This model only really works well in digital products. Companies can't afford to flood game store shelves with a hundred little mirco products counting at 10 or 15 pages each - it's completely unfeasible and vendors are going to have a ton of left over product that lingers on their shelves for years. However, it's hard to deny that digital/paperless isn't the future of the hobby. I desperately want to get a cheap tablet to start getting into the habit of running games completely digitally. It has a ton of bonuses with quicker release schedules (we've had the pdf for Dragon Age box set 2 for months - when are we getting the physical thing?), cheaper pricing, and infinitely easier storage.

I know some games are already free to play entirely, especially Eclipse Phase which is completely free to download wherever you can find a torrent site to do so. If you love the thing, you can support future releases by buying the juicy hardcover they have to offer. Of course there is a problem with going this route. Icons, a fantastic, lite supers tabletop game, had all their supplements at a very cheap price in the so-called "app-pricing" model. Long story short, Adamant found out that they weren't actually making any more money at the cheap price even with selling lots more copies. Additionally, tons and tons of micro expansions and options may very quickly separate players within the same group with differing income levels. This last bit can be taken care of by having a solid core that offers players more than enough options, making the playing field equal, without going into the weird/more crazy options in the free product.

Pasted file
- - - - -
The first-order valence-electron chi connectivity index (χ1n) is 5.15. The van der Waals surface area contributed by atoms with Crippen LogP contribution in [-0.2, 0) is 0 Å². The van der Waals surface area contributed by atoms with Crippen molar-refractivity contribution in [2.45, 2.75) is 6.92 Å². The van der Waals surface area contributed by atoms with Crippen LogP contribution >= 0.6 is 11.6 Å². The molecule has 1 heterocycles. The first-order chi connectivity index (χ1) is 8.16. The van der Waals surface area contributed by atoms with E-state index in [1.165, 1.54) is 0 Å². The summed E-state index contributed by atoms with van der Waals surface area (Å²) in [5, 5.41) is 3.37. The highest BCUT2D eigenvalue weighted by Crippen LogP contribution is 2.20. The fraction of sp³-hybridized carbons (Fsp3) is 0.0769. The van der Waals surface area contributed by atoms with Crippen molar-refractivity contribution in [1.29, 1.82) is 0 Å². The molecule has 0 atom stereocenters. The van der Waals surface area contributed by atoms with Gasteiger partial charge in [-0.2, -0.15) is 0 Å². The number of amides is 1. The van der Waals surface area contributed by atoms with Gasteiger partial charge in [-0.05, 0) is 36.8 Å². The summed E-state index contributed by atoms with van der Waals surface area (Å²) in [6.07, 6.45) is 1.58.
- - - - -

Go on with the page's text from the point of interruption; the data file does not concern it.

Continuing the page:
So what do you think?



  1. I would argue that D&D 3.x is also released under exactly that model. The core rules are free. WotC didn't go with the micro-publication model, because too much of their market was still bound to the physical text at the time. However, DDI for 4e is arguably an implementation of the micro-publication model, just using subscriptions for smoother cash flow rather than micro-payments.

    There are a ton of arguments against this model, many of which are already being made against microtransactions in video games. First, players don't want to be arsed to pull out their wallet over and over again for the same game, even if the total cost is actually lower. Second, it creates an impression that you can buy your way to excellence in the game, or that those with less discretionary income are locked out of the advanced features.

    There is also the reality of business in the RPG world. Historically, core rulebooks are the money makers, and sourcebooks and adventures are gravy that are mostly churned out to keep the marketing machine in motion. The basic goal of a sourcebook is to break even on its own costs. Managing to cover its share of overhead is considered pretty impressive. Actual profit on a sourcebook is rare. That is the frequent driver, from the business end, for new editions. If you are giving away your core book for free, you are going to have a hard time making money.

    Now, an alternative approach is to leverage the patronage model or the Kickstarter model. Get early adopters/investors to cover the raw costs of developing and producing the core rulebook in return for bennies. Then, you can make the core rules available to everyone for free. You'll never get rich with that method, but you can build one hell of a fan community.